Fifth seed Elina Svitolina put on a masterclass on Thursday night in Toronto, blowing out the legendary Venus Williams in their third round clash at the Rogers Cup. The young Ukrainian took full advantage of some sloppy play from an off-her-game Williams, racing out to an early lead and never looking back, ending the American’s bid for a 50th career title with a 6-2, 6-1 victory.
Costly slow start from Williams
The American struggled to find a rhythm in the opening game, committing error after error. The mistakes would hand Svitolina the break in the first game. The shock of the early break seemingly to wake up Williams, as she began to find her range in the second game. Her big ground strokes began to torment Svitolina and three times the American used her power to set up break points. But the young Ukrainian did not back down, saving all three with big serves.
The missed opportunity seemed to discourage Williams, as she lost her rhythm once again on serve and handed Svitolina a triple break point opportunity with a pair of unforced errors and a double fault. She saved the first with an ace, but the youngster ripped a backhand winner up the line to make it a double break. Things would go from bad to worse as Williams sent a routine backhand long again on break point in the fifth game to give Svitolina a 5-0 lead.
To the Ukrainian’s credit, she was refusing to miss with her shots, returning everything Williams threw at her with pace and accuracy, keeping the American from developing any kind of rhythm. However, her high level finally dropped as she served for the set. She saved a break point with an impressive swinging volley at 30-40, only to double fault to give Williams a second look. The American would finally convert her fifth break point of the set to get on the board. After Williams held, Svitolina quickly silenced any doubts as she took a 40-0 lead and converted her second set point to wrap up the opening set 6-2.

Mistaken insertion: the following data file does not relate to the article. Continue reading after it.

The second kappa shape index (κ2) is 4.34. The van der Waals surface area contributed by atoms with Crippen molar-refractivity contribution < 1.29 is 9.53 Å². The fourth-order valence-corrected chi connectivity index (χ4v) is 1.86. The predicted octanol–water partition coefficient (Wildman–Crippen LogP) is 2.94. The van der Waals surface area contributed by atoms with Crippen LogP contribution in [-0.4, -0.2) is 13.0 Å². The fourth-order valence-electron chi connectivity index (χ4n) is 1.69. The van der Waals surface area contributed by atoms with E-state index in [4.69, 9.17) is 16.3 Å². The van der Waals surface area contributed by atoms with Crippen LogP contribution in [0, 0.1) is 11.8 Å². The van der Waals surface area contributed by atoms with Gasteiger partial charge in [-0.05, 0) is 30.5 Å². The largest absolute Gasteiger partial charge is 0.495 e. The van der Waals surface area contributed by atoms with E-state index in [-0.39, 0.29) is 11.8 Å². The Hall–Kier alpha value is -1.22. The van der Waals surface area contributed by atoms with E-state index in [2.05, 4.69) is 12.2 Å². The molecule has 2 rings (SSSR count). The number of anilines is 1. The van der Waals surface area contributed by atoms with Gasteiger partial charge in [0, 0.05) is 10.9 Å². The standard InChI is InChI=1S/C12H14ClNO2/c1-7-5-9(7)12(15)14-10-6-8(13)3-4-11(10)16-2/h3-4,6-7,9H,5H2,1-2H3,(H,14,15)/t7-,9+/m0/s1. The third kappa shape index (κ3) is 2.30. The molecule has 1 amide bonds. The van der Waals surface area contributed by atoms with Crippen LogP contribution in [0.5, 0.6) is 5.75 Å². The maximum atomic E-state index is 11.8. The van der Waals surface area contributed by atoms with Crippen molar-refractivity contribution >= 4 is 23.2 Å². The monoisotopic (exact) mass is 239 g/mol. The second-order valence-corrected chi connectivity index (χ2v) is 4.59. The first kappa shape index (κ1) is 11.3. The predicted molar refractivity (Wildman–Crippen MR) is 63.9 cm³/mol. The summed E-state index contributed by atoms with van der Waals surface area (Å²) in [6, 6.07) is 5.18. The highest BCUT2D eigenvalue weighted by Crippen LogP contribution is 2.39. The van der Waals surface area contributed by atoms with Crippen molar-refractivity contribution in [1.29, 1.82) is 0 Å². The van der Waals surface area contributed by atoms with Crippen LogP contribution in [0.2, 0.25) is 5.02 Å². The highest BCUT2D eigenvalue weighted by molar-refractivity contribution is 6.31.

Svitolina rolls in quarters
The young Ukrainian took full advantage of her momentum to start the second set, using some great defence at deuce on Williams’ serve to set up a break point. Still seeking any semblance of a rhythm, the American drove her forehand wide to once again trail by a break. Like the first set, Williams had a chance to break back quickly, this time holding a break point at 1-2, 40-AD, but once again fired her forehand wide. Svitolina would hold for 2-1.
The youngster was rolling, while the veteran continued to struggle, netting a forehand at 30-30 on her own serve in the following game before Svitolina ripped a passing shot winner up the line to take a double break lead. Serving to stay in the match, Williams drove her 27th unforced error of the match into the net to give Svitolina match point. The American’s 28th unforced error, a drive long, sent the Ukrainian into the quarterfinals after exactly one hour.
By the numbers
The statistic that sums up the match for Williams was her 28 unforced errors, with nearly every break coming as a result of an error. Her normally powerful serve was nowhere near its usual level either. Williams won a mere 45 percent of her first serve points and 30 percent of her second serves. She committed six double faults to only four aces and only saved one of the seven break points she faced. Svitolina was far better on her own serve, winning 71 percent of her first serve points, hitting six aces and saving five of six break points.
Svitolina awaits the winner between fourth seed Garbine Muguruza and Ashleigh Barty in the second round.